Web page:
The Death Chambers of Herculaneum

Scientists have teased a horrific story from the remains of the ill-fated inhabitants of a once opulent and thriving seaside city of the Roman Empire.

No one knows her name.

The hollow cavities that once held her eyes in her last, terrifying, desperate moment of life nearly 2,000 years ago stared back at me in silence. Surrounded by the articulated skeletal remains of family and friends, her bones told a story of a catastrophe that still echoes across time to this day. I was peering into a cave-like construction that once housed fishing equipment — one among 12 of them — neatly arranged as built in a straight-line row along the back perimeter of what is today a flat but stoney surface. It defined the dimensions of what was once an ancient city’s inviting seaside beach. 

Now only a caste replica of the bones she left behind, I knew there was a lost, untold history and personality here that will never be known to today’s living generations.

At least for now, we know how she died, and how quickly.

Through research conducted by a number of researchers, including a team under the leadership of Pierpaolo Petrone of the University Federico II in Naples, scientists have analyzed the skeletal remains of the victims of the volcanic catastrophe of ancient Herculaneum. This research was built upon and confirmed results of previous bioarchaeological and taphonomic studies. Based on the previous studies and their knowledge of how extreme heat can effect the human body, they formulated a horrific and vividly graphic hypothesis for study.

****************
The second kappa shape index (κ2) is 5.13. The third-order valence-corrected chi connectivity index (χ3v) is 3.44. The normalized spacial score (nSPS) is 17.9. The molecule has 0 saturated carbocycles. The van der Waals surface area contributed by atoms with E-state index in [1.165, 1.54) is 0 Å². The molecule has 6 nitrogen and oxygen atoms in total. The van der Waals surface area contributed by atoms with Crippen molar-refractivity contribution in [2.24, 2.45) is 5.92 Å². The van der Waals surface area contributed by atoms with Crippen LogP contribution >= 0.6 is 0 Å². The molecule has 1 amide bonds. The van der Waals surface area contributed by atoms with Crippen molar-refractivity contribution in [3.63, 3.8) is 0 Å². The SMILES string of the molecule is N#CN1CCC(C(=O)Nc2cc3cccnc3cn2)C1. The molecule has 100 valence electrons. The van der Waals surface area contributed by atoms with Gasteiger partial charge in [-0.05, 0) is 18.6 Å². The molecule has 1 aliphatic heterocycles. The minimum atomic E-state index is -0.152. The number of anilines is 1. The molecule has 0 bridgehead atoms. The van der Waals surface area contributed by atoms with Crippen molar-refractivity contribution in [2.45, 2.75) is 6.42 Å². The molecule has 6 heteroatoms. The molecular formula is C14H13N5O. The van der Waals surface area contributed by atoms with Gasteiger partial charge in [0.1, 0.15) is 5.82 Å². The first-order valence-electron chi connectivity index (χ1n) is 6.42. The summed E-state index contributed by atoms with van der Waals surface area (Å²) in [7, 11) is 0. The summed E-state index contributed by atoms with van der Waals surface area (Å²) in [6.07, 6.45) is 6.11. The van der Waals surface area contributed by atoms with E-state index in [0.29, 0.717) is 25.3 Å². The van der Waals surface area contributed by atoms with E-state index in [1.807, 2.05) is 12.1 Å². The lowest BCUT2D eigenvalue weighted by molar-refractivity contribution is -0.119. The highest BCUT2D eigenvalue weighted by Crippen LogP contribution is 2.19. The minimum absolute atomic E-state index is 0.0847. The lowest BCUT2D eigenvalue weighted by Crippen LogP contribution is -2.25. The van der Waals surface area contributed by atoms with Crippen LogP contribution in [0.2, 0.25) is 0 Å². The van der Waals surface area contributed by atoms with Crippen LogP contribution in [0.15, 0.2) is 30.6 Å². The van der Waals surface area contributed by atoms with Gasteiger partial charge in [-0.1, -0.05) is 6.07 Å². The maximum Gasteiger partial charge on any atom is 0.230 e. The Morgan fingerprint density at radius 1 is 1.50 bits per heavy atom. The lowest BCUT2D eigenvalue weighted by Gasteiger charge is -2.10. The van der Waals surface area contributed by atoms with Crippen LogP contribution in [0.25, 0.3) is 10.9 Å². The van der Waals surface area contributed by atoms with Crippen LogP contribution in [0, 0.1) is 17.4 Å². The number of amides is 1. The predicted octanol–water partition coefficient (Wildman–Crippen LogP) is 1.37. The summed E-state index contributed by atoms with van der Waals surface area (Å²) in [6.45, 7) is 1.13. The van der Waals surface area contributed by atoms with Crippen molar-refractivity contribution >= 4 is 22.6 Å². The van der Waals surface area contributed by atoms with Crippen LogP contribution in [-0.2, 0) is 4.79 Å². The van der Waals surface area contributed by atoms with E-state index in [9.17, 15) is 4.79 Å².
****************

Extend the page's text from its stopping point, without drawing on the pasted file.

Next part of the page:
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Cover Image, Top Left: BobFog at Italian Wikipedia, CC BY-SA 4.0, Wikimedia Commons

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